Interaction between thermal environments and hormones affecting skin-shedding frequency in the tokay (Gekko gecko) (Gekkonidae, lacertilia)

K. W. Chiu, J. S.K. Sham, P. F.A. Maderson, A. H. Zucker

Research output: Contribution to journalArticlepeer-review

10 Scopus citations


1. 1. Effects of thyroidectomy and/or hypophysectomy on the skin-shedding frequency (SF) in the tokay Gekko gecko and of thyroid hormones on the oxygen consumption (OCR) at various temperature regimes have been determined. 2. 2. Surgery invariably protracted the cycle length, thus decreasing SF; the extent of these changes was temperature dependent, the higher the temperature, the less the difference. 3. 3. Effects of hypophysectomy on cycle length were expressed in two phases; an extended first post-operative cycle was followed by a further extended second post-operative cycle, with cycle length forming a plateau thereafter. With time, the operated tokays would die without shedding during a greatly protracted cycle. 4. 4. OCRs in the tokay were temperature dependent, but between 28 and 34°C, no significant difference could be seen. 5. 5. Effects of thyroid hormones on OCR were also temperature dependent. Furthermore, tokays having higher OCR were shown to have shorter cycles and vice versa. 6. 6. Results showed that whatever effect hormone(s) have on SF is indirect through general metabolic changes. SF is merely a reflection of the general metabolic status of the animal. 7. 7. It is proposed that the role of hormone(s), those of the thyroid in particular, is to act as "fine-tuning" devices in the regulation of metabolism and, as such, of the viability of the animal.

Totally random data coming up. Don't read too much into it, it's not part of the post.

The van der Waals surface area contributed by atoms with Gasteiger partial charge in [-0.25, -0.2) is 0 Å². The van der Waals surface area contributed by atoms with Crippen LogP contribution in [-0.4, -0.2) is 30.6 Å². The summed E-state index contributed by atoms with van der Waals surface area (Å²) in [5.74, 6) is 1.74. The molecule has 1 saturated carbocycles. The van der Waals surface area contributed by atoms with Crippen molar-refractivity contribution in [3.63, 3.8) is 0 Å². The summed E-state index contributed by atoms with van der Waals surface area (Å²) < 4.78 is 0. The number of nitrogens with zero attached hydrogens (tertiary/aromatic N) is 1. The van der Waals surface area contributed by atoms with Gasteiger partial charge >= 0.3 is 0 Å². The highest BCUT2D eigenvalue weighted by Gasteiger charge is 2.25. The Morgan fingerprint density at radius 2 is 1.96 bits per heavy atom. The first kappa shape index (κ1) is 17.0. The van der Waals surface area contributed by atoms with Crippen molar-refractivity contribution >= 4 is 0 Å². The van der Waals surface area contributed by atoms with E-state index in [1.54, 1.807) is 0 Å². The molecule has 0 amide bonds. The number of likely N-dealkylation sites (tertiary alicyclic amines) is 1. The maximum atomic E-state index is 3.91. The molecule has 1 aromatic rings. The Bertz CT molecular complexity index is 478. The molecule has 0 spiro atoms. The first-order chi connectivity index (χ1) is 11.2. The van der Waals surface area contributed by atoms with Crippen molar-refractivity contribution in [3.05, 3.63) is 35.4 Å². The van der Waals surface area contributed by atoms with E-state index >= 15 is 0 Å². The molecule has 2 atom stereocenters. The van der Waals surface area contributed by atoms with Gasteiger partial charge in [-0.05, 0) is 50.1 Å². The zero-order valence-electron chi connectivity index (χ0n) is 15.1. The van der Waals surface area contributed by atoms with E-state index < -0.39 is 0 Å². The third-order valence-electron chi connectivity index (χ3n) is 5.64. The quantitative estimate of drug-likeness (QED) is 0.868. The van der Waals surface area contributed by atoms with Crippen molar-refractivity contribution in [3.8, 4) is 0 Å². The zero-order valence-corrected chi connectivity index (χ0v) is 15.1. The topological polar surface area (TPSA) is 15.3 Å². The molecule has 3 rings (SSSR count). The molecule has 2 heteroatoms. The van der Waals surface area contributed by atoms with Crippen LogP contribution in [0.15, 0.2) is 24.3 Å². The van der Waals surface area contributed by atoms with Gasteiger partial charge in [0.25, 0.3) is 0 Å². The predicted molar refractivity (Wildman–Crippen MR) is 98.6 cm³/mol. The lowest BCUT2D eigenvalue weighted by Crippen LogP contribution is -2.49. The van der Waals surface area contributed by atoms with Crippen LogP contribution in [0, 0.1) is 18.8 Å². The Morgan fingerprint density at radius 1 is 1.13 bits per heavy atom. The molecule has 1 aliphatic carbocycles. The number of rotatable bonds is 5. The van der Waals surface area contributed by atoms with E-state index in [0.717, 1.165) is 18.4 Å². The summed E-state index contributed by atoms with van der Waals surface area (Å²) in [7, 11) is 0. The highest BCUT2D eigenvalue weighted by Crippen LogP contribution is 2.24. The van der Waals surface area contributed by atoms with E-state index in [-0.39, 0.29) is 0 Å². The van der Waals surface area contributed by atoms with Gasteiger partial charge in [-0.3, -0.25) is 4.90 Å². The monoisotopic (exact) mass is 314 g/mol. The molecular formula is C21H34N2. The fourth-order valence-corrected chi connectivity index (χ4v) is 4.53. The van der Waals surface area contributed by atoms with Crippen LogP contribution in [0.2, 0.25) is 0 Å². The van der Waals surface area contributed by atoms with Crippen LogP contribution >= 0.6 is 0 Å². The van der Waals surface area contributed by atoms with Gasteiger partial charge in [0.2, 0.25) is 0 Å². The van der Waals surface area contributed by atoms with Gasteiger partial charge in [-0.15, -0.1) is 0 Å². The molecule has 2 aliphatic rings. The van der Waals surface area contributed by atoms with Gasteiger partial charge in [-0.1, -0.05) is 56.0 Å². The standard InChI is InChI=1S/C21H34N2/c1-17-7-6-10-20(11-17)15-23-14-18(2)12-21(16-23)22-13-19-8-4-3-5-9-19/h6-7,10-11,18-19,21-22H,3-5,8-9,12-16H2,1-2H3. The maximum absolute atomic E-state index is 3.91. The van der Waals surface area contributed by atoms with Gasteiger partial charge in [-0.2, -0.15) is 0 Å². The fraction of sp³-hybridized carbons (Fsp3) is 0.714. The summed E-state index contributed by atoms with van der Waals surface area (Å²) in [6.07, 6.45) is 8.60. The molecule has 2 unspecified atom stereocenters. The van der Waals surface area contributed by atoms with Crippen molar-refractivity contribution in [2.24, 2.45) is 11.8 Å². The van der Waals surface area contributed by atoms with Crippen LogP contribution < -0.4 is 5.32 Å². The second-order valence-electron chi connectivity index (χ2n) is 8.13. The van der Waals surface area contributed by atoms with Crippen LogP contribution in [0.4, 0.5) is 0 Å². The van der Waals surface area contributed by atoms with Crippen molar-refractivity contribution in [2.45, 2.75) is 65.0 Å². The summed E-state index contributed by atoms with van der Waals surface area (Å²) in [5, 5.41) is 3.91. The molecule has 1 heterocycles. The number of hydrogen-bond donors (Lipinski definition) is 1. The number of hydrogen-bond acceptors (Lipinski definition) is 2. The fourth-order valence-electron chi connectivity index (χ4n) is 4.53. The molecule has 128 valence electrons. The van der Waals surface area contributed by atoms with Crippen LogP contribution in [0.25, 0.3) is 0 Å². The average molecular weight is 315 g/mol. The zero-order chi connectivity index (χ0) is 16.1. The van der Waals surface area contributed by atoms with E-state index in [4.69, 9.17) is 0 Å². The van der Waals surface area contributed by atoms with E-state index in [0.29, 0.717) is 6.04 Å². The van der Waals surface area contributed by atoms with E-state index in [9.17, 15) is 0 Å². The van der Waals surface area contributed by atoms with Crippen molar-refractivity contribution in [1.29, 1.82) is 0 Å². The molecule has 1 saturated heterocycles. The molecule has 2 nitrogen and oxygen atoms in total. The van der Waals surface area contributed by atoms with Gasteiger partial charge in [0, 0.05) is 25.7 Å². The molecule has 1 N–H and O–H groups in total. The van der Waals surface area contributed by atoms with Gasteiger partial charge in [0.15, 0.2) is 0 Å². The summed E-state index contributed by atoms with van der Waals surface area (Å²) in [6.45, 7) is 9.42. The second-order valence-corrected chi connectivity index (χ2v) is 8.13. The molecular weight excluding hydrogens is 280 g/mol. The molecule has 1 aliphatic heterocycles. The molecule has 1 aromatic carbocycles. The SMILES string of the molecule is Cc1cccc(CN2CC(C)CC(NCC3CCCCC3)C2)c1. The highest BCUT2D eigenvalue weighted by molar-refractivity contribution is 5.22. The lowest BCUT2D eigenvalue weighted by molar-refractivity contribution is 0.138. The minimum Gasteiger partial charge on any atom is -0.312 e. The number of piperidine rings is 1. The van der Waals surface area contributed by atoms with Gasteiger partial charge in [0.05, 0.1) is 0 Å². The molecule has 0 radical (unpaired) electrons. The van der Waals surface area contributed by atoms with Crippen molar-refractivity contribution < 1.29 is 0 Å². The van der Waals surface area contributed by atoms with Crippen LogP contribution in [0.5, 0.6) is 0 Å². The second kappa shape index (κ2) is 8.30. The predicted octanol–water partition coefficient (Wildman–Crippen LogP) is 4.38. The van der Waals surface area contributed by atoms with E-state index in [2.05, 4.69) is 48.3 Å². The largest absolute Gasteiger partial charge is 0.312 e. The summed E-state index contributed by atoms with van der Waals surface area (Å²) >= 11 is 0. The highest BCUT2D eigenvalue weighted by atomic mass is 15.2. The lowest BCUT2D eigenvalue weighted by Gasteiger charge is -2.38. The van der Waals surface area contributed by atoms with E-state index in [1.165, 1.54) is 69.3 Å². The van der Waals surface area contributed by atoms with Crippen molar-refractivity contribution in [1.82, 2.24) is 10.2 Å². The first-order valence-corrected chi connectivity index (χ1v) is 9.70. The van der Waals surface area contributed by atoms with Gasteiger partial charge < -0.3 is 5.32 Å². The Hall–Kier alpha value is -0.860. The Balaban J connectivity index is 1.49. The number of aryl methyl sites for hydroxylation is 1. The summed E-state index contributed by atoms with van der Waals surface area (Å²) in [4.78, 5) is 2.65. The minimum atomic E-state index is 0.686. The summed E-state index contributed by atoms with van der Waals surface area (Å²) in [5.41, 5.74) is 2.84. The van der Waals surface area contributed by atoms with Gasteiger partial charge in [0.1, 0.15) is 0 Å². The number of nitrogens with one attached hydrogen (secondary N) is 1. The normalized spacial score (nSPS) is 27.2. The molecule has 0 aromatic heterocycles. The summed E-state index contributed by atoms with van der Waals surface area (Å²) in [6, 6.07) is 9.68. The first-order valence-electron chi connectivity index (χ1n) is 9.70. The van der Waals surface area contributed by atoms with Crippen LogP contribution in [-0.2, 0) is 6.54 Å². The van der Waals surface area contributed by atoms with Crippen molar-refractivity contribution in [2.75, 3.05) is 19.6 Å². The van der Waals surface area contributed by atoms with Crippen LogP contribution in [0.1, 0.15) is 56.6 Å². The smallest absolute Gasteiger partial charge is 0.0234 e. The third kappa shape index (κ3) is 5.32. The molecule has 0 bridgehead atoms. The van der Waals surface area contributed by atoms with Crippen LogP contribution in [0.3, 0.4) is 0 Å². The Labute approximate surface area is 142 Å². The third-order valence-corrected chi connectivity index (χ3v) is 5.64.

Original languageEnglish (US)
Pages (from-to)345-351
Number of pages7
JournalComparative Biochemistry and Physiology -- Part A: Physiology
Issue number2
StatePublished - 1986
Externally publishedYes

ASJC Scopus subject areas

  • Physiology


Dive into the research topics of 'Interaction between thermal environments and hormones affecting skin-shedding frequency in the tokay (Gekko gecko) (Gekkonidae, lacertilia)'. Together they form a unique fingerprint.

Cite this